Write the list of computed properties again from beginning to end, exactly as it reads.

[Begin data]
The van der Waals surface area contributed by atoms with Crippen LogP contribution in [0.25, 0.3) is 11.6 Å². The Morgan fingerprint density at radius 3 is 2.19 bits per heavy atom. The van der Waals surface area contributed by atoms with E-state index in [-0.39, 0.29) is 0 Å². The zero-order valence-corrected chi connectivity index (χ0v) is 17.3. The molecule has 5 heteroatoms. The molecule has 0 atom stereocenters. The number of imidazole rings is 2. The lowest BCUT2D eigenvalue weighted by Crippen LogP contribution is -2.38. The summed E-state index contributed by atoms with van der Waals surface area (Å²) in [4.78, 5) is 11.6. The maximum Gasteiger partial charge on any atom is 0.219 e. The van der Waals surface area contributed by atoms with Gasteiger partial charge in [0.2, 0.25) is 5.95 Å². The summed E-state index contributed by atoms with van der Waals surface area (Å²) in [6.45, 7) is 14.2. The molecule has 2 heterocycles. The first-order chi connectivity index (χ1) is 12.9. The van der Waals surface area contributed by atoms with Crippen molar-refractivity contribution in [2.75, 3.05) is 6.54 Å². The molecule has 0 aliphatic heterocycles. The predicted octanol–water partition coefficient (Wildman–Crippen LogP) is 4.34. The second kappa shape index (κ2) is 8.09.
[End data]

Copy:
The van der Waals surface area contributed by atoms with Crippen LogP contribution in [0.25, 0.3) is 11.6 Å². The Morgan fingerprint density at radius 3 is 2.19 bits per heavy atom. The van der Waals surface area contributed by atoms with E-state index in [-0.39, 0.29) is 0 Å². The zero-order valence-corrected chi connectivity index (χ0v) is 17.3. The molecule has 5 heteroatoms. The molecule has 0 atom stereocenters. The number of imidazole rings is 2. The lowest BCUT2D eigenvalue weighted by Crippen LogP contribution is -2.38. The summed E-state index contributed by atoms with van der Waals surface area (Å²) in [4.78, 5) is 11.6. The maximum Gasteiger partial charge on any atom is 0.219 e. The van der Waals surface area contributed by atoms with Gasteiger partial charge in [0.2, 0.25) is 5.95 Å². The summed E-state index contributed by atoms with van der Waals surface area (Å²) in [6.45, 7) is 14.2. The molecule has 2 heterocycles. The first-order chi connectivity index (χ1) is 12.9. The van der Waals surface area contributed by atoms with Crippen molar-refractivity contribution in [2.75, 3.05) is 6.54 Å². The molecule has 0 aliphatic heterocycles. The predicted octanol–water partition coefficient (Wildman–Crippen LogP) is 4.34. The second kappa shape index (κ2) is 8.09.